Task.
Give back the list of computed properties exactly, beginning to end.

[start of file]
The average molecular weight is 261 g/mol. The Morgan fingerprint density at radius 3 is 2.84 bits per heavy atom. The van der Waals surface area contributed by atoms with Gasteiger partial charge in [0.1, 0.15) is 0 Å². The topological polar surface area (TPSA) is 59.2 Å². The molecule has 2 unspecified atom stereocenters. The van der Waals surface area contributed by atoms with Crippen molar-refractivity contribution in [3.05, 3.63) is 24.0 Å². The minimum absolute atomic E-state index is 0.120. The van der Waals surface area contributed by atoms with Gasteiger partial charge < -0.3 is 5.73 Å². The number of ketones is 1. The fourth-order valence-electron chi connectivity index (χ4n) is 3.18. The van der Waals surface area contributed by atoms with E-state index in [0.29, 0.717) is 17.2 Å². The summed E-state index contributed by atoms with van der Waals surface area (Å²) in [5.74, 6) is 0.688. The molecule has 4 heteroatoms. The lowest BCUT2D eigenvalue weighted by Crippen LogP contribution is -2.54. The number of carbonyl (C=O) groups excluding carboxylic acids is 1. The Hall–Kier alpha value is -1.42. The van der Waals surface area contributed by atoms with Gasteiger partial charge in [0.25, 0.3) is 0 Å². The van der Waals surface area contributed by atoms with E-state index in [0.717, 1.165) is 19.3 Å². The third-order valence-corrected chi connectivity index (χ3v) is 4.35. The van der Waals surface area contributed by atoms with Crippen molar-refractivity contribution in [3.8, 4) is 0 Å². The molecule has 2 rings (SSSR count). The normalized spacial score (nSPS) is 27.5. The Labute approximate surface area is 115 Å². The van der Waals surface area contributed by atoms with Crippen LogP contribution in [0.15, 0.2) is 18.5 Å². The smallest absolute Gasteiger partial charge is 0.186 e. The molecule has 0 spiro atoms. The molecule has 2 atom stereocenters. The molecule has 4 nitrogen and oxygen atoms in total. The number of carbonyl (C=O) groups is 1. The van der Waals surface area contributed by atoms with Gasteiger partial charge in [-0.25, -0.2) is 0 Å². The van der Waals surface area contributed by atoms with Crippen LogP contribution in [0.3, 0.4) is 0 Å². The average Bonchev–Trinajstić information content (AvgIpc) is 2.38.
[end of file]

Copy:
The average molecular weight is 261 g/mol. The Morgan fingerprint density at radius 3 is 2.84 bits per heavy atom. The van der Waals surface area contributed by atoms with Gasteiger partial charge in [0.1, 0.15) is 0 Å². The topological polar surface area (TPSA) is 59.2 Å². The molecule has 2 unspecified atom stereocenters. The van der Waals surface area contributed by atoms with Crippen molar-refractivity contribution in [3.05, 3.63) is 24.0 Å². The minimum absolute atomic E-state index is 0.120. The van der Waals surface area contributed by atoms with Gasteiger partial charge < -0.3 is 5.73 Å². The number of ketones is 1. The fourth-order valence-electron chi connectivity index (χ4n) is 3.18. The van der Waals surface area contributed by atoms with E-state index in [0.29, 0.717) is 17.2 Å². The summed E-state index contributed by atoms with van der Waals surface area (Å²) in [5.74, 6) is 0.688. The molecule has 4 heteroatoms. The lowest BCUT2D eigenvalue weighted by Crippen LogP contribution is -2.54. The number of carbonyl (C=O) groups excluding carboxylic acids is 1. The Hall–Kier alpha value is -1.42. The van der Waals surface area contributed by atoms with Gasteiger partial charge in [0.25, 0.3) is 0 Å². The van der Waals surface area contributed by atoms with E-state index in [0.717, 1.165) is 19.3 Å². The third-order valence-corrected chi connectivity index (χ3v) is 4.35. The van der Waals surface area contributed by atoms with Crippen molar-refractivity contribution in [3.8, 4) is 0 Å². The molecule has 2 rings (SSSR count). The normalized spacial score (nSPS) is 27.5. The Labute approximate surface area is 115 Å². The van der Waals surface area contributed by atoms with Crippen LogP contribution in [0.15, 0.2) is 18.5 Å². The smallest absolute Gasteiger partial charge is 0.186 e. The molecule has 0 spiro atoms. The molecule has 2 atom stereocenters. The molecule has 4 nitrogen and oxygen atoms in total. The number of carbonyl (C=O) groups is 1. The van der Waals surface area contributed by atoms with Gasteiger partial charge in [-0.25, -0.2) is 0 Å². The van der Waals surface area contributed by atoms with Crippen LogP contribution in [0.3, 0.4) is 0 Å². The average Bonchev–Trinajstić information content (AvgIpc) is 2.38.